Cannabinoid CB1 receptors transactivate multiple receptor tyrosine kinases and regulate serine/threonine kinases to activate ERK in neuronal cells

Authors

  • George D Dalton,

    1. Department of Physiology and Pharmacology, Wake Forest University School of Medicine, Winston-Salem, North Carolina, USA
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  • Allyn C Howlett

    Corresponding author
    1. Department of Physiology and Pharmacology, Wake Forest University School of Medicine, Winston-Salem, North Carolina, USA
      Professor Allyn C. Howlett, Department of Physiology and Pharmacology, Wake Forest University Health Sciences, One Medical Center Boulevard, Winston-Salem, NC 27157, USA. E-mail: ahowlett@wfubmc.edu
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Professor Allyn C. Howlett, Department of Physiology and Pharmacology, Wake Forest University Health Sciences, One Medical Center Boulevard, Winston-Salem, NC 27157, USA. E-mail: ahowlett@wfubmc.edu

Abstract

BACKGROUND AND PURPOSE

Signalling networks that regulate the progression of cannabinoid CB1 receptor-mediated extracellular signal-regulated kinase (ERK) activation in neurons are poorly understood. We investigated the cellular mechanisms involved in CB1 receptor-stimulated ERK phosphorylation in a neuronal cell model.

EXPERIMENTAL APPROACH

Murine N18TG2 neuronal cells were used to analyse the effect of specific protein kinase and phosphatase inhibitors on CB1 receptor-stimulated ERK phosphorylation. The LI-COR In Cell Western assay and immunoblotting were used to measure ERK phosphorylation.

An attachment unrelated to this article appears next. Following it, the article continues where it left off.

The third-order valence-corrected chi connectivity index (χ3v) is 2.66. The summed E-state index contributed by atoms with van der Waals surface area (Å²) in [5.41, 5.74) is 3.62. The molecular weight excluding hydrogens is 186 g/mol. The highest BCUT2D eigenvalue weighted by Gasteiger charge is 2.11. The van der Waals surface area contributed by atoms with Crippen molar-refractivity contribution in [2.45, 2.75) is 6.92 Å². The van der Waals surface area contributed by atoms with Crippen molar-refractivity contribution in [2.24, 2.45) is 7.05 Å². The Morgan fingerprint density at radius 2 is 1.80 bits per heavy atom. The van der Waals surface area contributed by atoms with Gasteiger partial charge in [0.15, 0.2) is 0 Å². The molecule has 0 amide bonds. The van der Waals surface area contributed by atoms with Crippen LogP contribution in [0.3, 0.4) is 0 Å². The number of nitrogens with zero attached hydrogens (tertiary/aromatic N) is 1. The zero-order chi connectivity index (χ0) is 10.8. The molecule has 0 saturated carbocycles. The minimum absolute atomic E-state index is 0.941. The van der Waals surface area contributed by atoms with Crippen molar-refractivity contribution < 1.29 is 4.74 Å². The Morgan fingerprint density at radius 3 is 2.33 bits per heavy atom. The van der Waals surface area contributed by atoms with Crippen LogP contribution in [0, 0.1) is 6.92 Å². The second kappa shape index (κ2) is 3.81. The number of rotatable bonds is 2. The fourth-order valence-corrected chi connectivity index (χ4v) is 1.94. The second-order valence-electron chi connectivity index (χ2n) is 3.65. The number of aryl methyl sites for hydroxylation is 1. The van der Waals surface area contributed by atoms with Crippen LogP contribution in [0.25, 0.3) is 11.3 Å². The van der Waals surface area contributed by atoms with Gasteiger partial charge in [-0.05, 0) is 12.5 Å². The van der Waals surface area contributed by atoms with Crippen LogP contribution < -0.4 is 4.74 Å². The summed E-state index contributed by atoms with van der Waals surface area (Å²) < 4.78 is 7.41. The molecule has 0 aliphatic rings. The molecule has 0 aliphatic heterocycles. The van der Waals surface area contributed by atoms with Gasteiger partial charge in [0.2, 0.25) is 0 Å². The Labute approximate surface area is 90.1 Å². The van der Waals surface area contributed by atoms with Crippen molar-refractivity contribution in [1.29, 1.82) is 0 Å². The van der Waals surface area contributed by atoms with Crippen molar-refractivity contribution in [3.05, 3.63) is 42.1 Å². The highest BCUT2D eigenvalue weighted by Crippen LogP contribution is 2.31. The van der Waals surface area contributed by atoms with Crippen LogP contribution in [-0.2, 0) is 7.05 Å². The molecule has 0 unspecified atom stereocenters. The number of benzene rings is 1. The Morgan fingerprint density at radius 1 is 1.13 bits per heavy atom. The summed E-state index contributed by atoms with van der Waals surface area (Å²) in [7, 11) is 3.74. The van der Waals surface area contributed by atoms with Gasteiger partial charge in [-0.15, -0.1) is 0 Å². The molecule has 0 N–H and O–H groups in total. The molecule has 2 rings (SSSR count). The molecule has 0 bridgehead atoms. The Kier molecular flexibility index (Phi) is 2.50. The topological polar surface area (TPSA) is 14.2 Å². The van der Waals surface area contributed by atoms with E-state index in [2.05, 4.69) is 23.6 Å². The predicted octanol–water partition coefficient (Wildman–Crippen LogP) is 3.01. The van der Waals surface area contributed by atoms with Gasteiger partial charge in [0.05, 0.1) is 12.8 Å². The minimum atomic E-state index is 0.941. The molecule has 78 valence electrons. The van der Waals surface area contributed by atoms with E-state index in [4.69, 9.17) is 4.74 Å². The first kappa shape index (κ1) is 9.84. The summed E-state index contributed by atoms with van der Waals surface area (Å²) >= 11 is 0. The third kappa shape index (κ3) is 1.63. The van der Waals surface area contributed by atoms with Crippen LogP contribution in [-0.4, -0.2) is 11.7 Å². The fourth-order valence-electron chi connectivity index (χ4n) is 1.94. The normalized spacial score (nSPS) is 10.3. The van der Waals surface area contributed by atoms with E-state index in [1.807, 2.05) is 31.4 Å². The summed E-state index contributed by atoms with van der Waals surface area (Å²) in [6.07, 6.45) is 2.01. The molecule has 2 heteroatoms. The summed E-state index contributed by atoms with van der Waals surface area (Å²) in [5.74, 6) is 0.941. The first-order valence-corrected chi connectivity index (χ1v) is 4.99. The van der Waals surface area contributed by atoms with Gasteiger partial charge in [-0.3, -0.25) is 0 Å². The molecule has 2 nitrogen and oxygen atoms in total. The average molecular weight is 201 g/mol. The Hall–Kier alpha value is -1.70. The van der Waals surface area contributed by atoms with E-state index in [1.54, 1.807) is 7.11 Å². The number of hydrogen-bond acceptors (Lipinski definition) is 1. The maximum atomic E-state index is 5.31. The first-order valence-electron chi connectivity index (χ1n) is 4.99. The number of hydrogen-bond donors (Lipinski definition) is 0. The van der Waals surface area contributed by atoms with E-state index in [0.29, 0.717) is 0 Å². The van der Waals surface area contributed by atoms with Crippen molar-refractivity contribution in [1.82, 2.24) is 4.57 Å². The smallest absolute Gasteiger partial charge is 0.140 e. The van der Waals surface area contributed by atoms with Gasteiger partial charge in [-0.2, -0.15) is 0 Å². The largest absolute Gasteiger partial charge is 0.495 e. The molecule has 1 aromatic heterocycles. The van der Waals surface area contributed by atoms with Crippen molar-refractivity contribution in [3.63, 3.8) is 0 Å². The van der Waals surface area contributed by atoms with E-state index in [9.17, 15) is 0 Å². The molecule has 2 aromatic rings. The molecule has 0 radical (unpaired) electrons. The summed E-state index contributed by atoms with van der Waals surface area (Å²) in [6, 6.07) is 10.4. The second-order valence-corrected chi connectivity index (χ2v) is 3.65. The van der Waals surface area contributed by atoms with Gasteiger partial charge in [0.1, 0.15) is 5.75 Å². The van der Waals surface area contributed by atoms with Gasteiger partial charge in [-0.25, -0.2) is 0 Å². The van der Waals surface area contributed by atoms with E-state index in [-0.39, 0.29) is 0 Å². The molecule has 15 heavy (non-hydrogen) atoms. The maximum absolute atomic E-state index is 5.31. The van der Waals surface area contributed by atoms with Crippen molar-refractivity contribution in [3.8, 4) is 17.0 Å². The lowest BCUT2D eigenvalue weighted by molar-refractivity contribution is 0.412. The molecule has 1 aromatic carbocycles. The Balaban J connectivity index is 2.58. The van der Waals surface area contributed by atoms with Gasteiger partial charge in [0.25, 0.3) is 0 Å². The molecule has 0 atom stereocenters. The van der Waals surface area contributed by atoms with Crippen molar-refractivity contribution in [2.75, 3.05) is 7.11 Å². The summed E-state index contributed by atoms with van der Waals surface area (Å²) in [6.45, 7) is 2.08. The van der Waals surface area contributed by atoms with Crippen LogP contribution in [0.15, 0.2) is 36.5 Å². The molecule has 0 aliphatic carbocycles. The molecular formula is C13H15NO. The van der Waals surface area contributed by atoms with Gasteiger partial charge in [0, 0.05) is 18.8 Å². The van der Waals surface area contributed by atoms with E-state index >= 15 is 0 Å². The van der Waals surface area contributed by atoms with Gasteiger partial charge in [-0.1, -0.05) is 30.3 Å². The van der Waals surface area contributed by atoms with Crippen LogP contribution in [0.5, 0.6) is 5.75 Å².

KEY RESULTS

The time-course of CB1 receptor-stimulated ERK activation occurs in three phases that are regulated by distinct cellular mechanisms in N18TG2 cells. Phase I (0–5 min) maximal ERK phosphorylation is mediated by CB1 receptor-stimulated ligand-independent transactivation of multiple receptor tyrosine kinases (RTKs). Phase I requires Gi/oβγ subunit-stimulated phosphatidylinositol 3-kinase activation and Src kinase activation and is modulated by inhibition of cAMP-activated protein kinase A (PKA) levels. Src kinase activation is regulated by the protein tyrosine phosphatases 1B and Shp1. The Phase II (5–10 min) rapid decline in ERK phosphorylation involves PKA inhibition and serine/threonine phosphatase PP1/PP2A activation. The Phase III (>10 min) plateau in ERK phosphorylation is mediated by CB1 receptor-stimulated, ligand-independent, transactivation of multiple RTKs.

CONCLUSIONS AND IMPLICATIONS

The complex expression of CB1 receptor-stimulated ERK activation provides cellular selectivity, modulation of sensitivity to agonists, and coincidence detection with RTK signalling. RTK and PKA pathways may provide routes to novel CB1-based therapeutic interventions in the treatment of addictive disorders or neurodegenerative diseases.

LINKED ARTICLES This article is part of a themed section on Cannabinoids in Biology and Medicine. To view the other articles in this section visit http://dx.doi.org/10.1111/bph.2012.165.issue-8. To view Part I of Cannabinoids in Biology and Medicine visit http://dx.doi.org/10.1111/bph.2011.163.issue-7

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